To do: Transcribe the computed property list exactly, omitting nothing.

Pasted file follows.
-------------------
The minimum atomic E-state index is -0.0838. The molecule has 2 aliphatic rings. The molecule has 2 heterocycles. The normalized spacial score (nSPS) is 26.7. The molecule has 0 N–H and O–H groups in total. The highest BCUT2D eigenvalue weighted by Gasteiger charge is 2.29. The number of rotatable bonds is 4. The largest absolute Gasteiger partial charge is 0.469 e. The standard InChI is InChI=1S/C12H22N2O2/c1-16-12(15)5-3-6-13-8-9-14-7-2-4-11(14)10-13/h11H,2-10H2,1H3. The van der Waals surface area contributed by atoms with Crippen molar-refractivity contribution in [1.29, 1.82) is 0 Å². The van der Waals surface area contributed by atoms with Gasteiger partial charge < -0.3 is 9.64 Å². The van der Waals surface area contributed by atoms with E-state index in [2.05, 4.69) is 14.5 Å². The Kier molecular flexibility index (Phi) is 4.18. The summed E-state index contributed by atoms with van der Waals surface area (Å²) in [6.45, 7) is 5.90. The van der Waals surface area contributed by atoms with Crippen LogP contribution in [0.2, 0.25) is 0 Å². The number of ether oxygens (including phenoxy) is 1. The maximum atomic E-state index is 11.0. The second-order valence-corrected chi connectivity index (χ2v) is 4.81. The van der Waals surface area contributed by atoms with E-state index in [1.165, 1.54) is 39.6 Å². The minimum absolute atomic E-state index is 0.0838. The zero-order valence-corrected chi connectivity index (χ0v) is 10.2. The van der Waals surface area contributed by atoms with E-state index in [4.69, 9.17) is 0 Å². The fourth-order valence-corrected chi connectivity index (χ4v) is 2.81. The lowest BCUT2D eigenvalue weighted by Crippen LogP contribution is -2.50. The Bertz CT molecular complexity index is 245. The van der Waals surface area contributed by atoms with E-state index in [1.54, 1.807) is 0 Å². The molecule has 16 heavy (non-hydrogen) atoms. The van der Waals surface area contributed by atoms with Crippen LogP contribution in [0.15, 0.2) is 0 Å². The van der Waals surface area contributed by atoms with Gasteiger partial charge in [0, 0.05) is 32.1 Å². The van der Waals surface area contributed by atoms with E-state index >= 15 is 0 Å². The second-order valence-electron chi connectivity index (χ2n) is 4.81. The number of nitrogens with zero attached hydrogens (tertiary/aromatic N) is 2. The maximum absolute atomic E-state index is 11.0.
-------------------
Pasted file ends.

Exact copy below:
The minimum atomic E-state index is -0.0838. The molecule has 2 aliphatic rings. The molecule has 2 heterocycles. The normalized spacial score (nSPS) is 26.7. The molecule has 0 N–H and O–H groups in total. The highest BCUT2D eigenvalue weighted by Gasteiger charge is 2.29. The number of rotatable bonds is 4. The largest absolute Gasteiger partial charge is 0.469 e. The standard InChI is InChI=1S/C12H22N2O2/c1-16-12(15)5-3-6-13-8-9-14-7-2-4-11(14)10-13/h11H,2-10H2,1H3. The van der Waals surface area contributed by atoms with Crippen molar-refractivity contribution in [1.29, 1.82) is 0 Å². The van der Waals surface area contributed by atoms with Gasteiger partial charge < -0.3 is 9.64 Å². The van der Waals surface area contributed by atoms with E-state index in [2.05, 4.69) is 14.5 Å². The Kier molecular flexibility index (Phi) is 4.18. The summed E-state index contributed by atoms with van der Waals surface area (Å²) in [6.45, 7) is 5.90. The van der Waals surface area contributed by atoms with Crippen LogP contribution in [0.2, 0.25) is 0 Å². The number of ether oxygens (including phenoxy) is 1. The maximum atomic E-state index is 11.0. The second-order valence-corrected chi connectivity index (χ2v) is 4.81. The van der Waals surface area contributed by atoms with E-state index in [1.165, 1.54) is 39.6 Å². The minimum absolute atomic E-state index is 0.0838. The zero-order valence-corrected chi connectivity index (χ0v) is 10.2. The van der Waals surface area contributed by atoms with E-state index in [4.69, 9.17) is 0 Å². The fourth-order valence-corrected chi connectivity index (χ4v) is 2.81. The lowest BCUT2D eigenvalue weighted by Crippen LogP contribution is -2.50. The Bertz CT molecular complexity index is 245. The van der Waals surface area contributed by atoms with E-state index in [1.54, 1.807) is 0 Å². The molecule has 16 heavy (non-hydrogen) atoms. The van der Waals surface area contributed by atoms with Crippen LogP contribution in [0.15, 0.2) is 0 Å². The van der Waals surface area contributed by atoms with Gasteiger partial charge in [0, 0.05) is 32.1 Å². The van der Waals surface area contributed by atoms with E-state index >= 15 is 0 Å². The second-order valence-electron chi connectivity index (χ2n) is 4.81. The number of nitrogens with zero attached hydrogens (tertiary/aromatic N) is 2. The maximum absolute atomic E-state index is 11.0.